Sleepless nights. Today Sri Lankan voters are going to decide our political future. Are we too late? I have nothing much to say. I have said it all. Even long before the elimination of the LTTE. Even long before Rajapaksas became so-called war heroes.
I wrote two articles in July 2006 in Ravaya, a Sinhala language weekly where I worked at that time. One was about why people called Ranil a loser. (You can read the Sinhala version July 23, 2006 here). In that article I explained Ranil’s major mistake. He should have supported Chandrika’s 2000 proposals. I said that people should be aware this Mahinda Rajapaksa is not a Nagare Premadasa but a Game Premadasa. (He is not an Urban Premadasa but a Village Premadasa) Anyone who knows his character should have understood that. He is a born dictator. The other article titled “What Remains for Mahinda to do”. One of my friends has translated that article. (You can read the Sinhala version July 30, 2006 here).
I know the opposition led by Sirisena is not made up of angels. To me Chandrika, Fonseka and Maithripala are war criminals. But this election is not about war crimes or human rights violations. We can deal with those issues later. This election is about the political future of Sri Lanka. It’s about how to stop Mahinda from becoming a real King and Sri Lanka from becoming an authoritarian country. It’s about how to stop a family rule. Are we too late? That is my question! Will the opposition and civil society succeed in preventing Mahinda from turning into a authoritarian leader? I hope we are not too late!!
I publish below the translation of that article;
Chandrika was elected to the post of prime minister in August 1994. The presidential polls were scheduled for November. What did the leader of the opposition Gamini Dissanayake attempt to accomplish at this juncture? Citing the promise contained in the election manifesto of the United Front, Dissanayake suggested that instead of holding a presidential poll the executive presidency should be scrapped. But the civil society intellectuals who supported Chandrika at the polls advised her against the move insisting that the abolition of the executive presidency at this juncture was a secondary and not a major issue for her .
Chandrika secured the support of the JVP for her presidential bid by giving it a written undertaking to abolish the institution of the executive presidency on or before the 15th of July 1995. Subsequent to the polls, not only did the JVP abandon its quest to abolish the executive presidency but also become protectors of that institution!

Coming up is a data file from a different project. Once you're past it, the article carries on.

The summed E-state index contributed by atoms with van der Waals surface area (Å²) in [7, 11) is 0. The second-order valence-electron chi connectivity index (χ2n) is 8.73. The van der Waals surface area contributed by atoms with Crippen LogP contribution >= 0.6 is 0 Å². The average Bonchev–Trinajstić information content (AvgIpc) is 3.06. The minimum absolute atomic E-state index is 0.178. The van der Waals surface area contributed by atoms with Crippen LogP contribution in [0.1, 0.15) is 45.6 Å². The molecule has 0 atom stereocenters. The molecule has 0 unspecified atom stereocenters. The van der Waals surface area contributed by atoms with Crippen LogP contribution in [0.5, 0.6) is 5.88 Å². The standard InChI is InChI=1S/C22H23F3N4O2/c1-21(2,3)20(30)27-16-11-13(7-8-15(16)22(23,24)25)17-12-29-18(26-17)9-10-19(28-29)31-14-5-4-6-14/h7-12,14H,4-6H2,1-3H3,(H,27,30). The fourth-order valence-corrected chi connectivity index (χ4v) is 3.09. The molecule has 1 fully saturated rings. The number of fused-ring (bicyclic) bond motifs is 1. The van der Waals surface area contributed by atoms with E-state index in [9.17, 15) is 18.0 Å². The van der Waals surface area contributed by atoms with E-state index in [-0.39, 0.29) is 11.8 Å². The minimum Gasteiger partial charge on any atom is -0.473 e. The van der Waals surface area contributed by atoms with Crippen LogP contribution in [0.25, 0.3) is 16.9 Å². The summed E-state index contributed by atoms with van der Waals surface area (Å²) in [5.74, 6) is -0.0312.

Batty Weerakoon of the LSSP, by now a cabinet minister, introduced a Private Member’s Motion calling for the abolition of the executive presidency. Nobody knows what has happened to that Motion! The civil society intellectual advisers of Chandrika vetoed Batty’s proposal as they did Gamini’s proposal earlier. These intellectuals insisted that the main issue before the new government is the settling of the vexed “National Question” . They further observed that instead of trying to revise the constitution in piecemeal fashion that the energy of the government be directed towards the promulgation of a new constitution.
Yet in 2000 when Chandrika did propose a draft of a new constitution, it did not receive the support of these same intellectuals. The priority for the latter who by now had grown disillusioned with Chandrika was to remove her from the political scene. Now Mahinda has become president. He is a virulent critic of the executive presidency. Perhaps that is why he stated as follows under the section titled ‘Primacy for Public Opinion’ on the last page of his manifesto titled “Mahinda Chintanaya”:
I expect to propose a new constitution based on national consensus, which will seek to abolish the executive presidency as at the same time finding solutions to a host of other problems facing the country. Until such time as a new constitution is drafted, I propose to so amend the constitution as to make the executive president officially answerable to Parliament.